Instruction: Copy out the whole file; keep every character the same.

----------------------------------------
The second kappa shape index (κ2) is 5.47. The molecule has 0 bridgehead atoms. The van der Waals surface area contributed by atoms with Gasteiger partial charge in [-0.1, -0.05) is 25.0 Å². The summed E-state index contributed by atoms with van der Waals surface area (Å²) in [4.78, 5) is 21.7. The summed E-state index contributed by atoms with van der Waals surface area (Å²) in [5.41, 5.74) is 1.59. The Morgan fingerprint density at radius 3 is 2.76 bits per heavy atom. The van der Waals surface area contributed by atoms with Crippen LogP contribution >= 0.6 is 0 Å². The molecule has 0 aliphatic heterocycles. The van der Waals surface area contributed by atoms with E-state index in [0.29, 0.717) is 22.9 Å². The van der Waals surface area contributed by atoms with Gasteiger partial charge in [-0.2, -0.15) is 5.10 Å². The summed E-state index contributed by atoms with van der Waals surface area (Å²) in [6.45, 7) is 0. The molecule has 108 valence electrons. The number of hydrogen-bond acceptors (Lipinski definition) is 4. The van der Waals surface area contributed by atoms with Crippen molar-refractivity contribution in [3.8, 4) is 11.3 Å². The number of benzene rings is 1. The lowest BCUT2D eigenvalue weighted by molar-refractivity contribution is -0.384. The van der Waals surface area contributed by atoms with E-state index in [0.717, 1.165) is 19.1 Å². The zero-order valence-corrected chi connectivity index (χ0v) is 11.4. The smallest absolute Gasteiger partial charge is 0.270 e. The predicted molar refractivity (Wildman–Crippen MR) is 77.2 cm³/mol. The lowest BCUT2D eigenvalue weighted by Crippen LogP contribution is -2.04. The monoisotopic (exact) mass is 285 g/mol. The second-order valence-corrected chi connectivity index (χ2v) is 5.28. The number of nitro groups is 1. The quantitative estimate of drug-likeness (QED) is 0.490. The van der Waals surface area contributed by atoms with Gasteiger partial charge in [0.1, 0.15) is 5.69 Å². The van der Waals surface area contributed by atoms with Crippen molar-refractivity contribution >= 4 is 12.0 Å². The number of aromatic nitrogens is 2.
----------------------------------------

The second kappa shape index (κ2) is 5.47. The molecule has 0 bridgehead atoms. The van der Waals surface area contributed by atoms with Gasteiger partial charge in [-0.1, -0.05) is 25.0 Å². The summed E-state index contributed by atoms with van der Waals surface area (Å²) in [4.78, 5) is 21.7. The summed E-state index contributed by atoms with van der Waals surface area (Å²) in [5.41, 5.74) is 1.59. The Morgan fingerprint density at radius 3 is 2.76 bits per heavy atom. The van der Waals surface area contributed by atoms with Crippen LogP contribution >= 0.6 is 0 Å². The molecule has 0 aliphatic heterocycles. The van der Waals surface area contributed by atoms with E-state index in [0.29, 0.717) is 22.9 Å². The van der Waals surface area contributed by atoms with Gasteiger partial charge in [-0.2, -0.15) is 5.10 Å². The summed E-state index contributed by atoms with van der Waals surface area (Å²) in [6.45, 7) is 0. The molecule has 108 valence electrons. The number of hydrogen-bond acceptors (Lipinski definition) is 4. The van der Waals surface area contributed by atoms with Crippen molar-refractivity contribution in [3.8, 4) is 11.3 Å². The number of benzene rings is 1. The lowest BCUT2D eigenvalue weighted by molar-refractivity contribution is -0.384. The van der Waals surface area contributed by atoms with E-state index in [0.717, 1.165) is 19.1 Å². The zero-order valence-corrected chi connectivity index (χ0v) is 11.4. The smallest absolute Gasteiger partial charge is 0.270 e. The predicted molar refractivity (Wildman–Crippen MR) is 77.2 cm³/mol. The lowest BCUT2D eigenvalue weighted by Crippen LogP contribution is -2.04. The monoisotopic (exact) mass is 285 g/mol. The second-order valence-corrected chi connectivity index (χ2v) is 5.28. The number of nitro groups is 1. The quantitative estimate of drug-likeness (QED) is 0.490. The van der Waals surface area contributed by atoms with Gasteiger partial charge in [0.1, 0.15) is 5.69 Å². The van der Waals surface area contributed by atoms with Crippen molar-refractivity contribution >= 4 is 12.0 Å². The number of aromatic nitrogens is 2.